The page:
[…] I told him it was my favourite
colour, or had been, and as I did I saw us from a distance,
as we might seem years from now – scraps of coloured fabric
draped across a hall which, taken out of context, signified
nothing – and I flinched, waiting for the blade to fall.
In ‘My Name is Dai’ our poet-narrator encounters “a type of Ancient Mariner”. This reference chimed with me because I had already been thinking of Coleridge’s framed narrator in relation to Harris’s work, as well as Wordworth’s poetic encounter with a leech gatherer; it is as if the poets of Lyrical Ballads had been more fully aware of the complications and complicities of their identities, while retaining the directness and sentiment of their poetry.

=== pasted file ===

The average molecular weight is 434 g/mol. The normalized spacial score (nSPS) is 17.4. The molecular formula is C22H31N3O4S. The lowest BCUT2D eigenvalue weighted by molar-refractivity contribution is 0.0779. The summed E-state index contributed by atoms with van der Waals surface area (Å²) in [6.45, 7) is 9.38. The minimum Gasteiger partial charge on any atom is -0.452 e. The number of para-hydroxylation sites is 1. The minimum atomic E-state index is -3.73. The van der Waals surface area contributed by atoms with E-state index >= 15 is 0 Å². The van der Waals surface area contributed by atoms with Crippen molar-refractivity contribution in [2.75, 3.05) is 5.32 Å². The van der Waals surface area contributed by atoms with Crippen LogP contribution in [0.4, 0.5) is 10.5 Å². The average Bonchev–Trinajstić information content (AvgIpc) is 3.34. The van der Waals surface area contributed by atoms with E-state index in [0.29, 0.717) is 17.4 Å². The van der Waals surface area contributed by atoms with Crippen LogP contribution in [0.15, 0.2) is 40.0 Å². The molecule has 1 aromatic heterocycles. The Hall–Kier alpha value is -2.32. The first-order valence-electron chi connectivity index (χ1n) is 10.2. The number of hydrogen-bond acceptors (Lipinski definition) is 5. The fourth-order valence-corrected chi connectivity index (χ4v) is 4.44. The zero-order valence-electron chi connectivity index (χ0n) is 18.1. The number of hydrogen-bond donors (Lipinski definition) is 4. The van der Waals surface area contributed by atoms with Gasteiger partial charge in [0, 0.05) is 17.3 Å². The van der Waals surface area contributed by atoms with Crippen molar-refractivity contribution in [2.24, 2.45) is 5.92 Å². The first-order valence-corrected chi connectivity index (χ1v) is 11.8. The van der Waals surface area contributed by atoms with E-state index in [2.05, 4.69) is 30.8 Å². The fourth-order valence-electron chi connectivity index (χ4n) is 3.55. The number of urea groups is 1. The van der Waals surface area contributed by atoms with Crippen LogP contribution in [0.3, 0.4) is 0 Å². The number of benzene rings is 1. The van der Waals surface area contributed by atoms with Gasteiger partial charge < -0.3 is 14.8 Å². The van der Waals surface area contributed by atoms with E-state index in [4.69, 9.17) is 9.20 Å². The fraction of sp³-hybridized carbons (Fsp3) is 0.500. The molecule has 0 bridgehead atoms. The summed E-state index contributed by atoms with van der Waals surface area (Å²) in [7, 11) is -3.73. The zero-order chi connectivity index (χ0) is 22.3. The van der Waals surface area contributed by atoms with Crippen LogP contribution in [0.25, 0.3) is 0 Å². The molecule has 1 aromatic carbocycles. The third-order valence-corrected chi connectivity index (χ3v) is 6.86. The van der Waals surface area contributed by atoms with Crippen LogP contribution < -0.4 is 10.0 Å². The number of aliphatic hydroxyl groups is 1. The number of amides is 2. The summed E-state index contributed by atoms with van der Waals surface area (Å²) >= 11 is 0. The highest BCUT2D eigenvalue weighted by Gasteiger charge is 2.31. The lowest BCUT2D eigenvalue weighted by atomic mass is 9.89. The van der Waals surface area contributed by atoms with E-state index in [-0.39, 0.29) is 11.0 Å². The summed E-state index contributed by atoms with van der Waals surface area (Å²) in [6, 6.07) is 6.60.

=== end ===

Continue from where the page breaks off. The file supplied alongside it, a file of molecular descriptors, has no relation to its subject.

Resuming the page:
A final long poem in parts ‘RENDANG’ has a larger cast of characters. It’s a virtuosic performance of Harris’s ability to balance complexity and narrative drive, where conversation and thought are as much action as physical movement or occurrences. Complex, subtle, funny, serious, clever and feeling, RENDANG demonstrates the great abilities that Harris brings to the vitally difficult tasks he has set himself.
Will Harris’ website
Video of Will Harris reading for The Complete Works III
Bee Glue as Poem of the Week in The Guardian
Video of Will Harris reading ‘SAY’ on the Forward Arts Foundation website
Will Harris on The Poetry Review Podcast
© Emily HaslerAll this is implied (Happenstance, 2017)
Mixed Race Superman (Peninsula Press, 2018)
LantarenVenster – Verhalenhuis Belvédère